Libyan unrest causes global oil shortage again

Crude oil production in Libya has been declined to the critical low level close to civil war period. If other members of the Organization of Petroleum Exporting Countries do not increase supply enough, global balance of petroleum supply and demand could be significantly tight.

Labour dispute has been increasing in broad industries of Libya since June. In energy sector, the nation's crude oil output, that had been about 1.4 million barrels per day during first five months in this year, dipped to 1.2 million bpd in June and sunk further to 1.06 million bpd in July.

Average crude oil production in August is estimated at 500 thousand bpd level due to the spreading of strike in major ports. Brega is the only port currently continues shipment at moment, while other major ports have been closed since mid-August.

Moreover, armed group closed pipeline between western major oil fields and ports in late August. Current Libyan crude oil output is estimated at below 300,000 bpd due to the pipeline closure.

Libyan crude oil output once declined from 1.6 million bpd to nearly zero in the civil war period in 2011. NYMEX crude oil futures surged from about $90/bbl to above $110/bbl at that time.

Saudi Arabia and other OPEC members increased supply urgently in order to make  up for the shortage. However, recovery of Libyan oil supply was faster than expected after the cease of the civil war in October. OPEC's total crude oil production in Q2 2012 exceeded the pre-war level by 1.5 million bpd. Crude oil futures dropped to below $80/bbl.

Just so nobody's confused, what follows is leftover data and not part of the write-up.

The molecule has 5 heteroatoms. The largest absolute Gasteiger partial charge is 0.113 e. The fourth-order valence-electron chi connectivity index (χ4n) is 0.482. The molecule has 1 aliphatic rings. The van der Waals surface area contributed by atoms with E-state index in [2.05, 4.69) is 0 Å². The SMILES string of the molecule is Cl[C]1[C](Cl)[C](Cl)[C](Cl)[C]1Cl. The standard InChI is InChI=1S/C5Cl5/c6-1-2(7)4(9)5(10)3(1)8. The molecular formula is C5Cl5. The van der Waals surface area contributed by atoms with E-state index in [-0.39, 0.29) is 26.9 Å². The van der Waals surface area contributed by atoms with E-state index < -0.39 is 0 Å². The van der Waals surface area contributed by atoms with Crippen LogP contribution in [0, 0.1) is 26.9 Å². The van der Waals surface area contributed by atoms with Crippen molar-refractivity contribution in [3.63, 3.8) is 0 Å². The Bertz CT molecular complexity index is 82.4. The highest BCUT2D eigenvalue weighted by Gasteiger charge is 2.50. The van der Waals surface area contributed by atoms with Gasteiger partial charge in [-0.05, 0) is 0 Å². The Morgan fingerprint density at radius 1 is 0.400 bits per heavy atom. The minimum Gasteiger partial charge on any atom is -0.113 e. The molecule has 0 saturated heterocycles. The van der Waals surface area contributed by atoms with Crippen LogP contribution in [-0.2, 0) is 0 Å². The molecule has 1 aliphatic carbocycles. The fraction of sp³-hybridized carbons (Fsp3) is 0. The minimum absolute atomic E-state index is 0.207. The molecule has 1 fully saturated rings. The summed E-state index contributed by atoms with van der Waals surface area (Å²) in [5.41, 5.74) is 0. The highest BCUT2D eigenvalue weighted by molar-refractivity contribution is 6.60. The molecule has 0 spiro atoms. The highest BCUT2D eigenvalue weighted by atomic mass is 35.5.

What about current situation? Global balance of petroleum supply and demand in Q3 2013 estimated by the U.S. Energy Information Administration or International Energy Agency and OPEC are as follows.

Necessary volume of OPEC crude oil is estimated at about 30-30.4 million bpd. Meanwhile, OPEC and IEA estimate actual OPEC members' total output in July at about 30.4 million bpd. Average production level in August is seen at 30.2 million level, according to surveys by media.

Since current Libyan production level is estimated to decrease by more than 300,000 bpd from the August average, total OPEC output could be below 30 million bpd. OPEC is not able to supply enough crude oil to the required volume if other members do not increase production.

On the other hand, Libya is anticipated to recover supply sooner after ending the strike, so other OPEC members aggressive supply may cause oversupply in the world crude oil market again.

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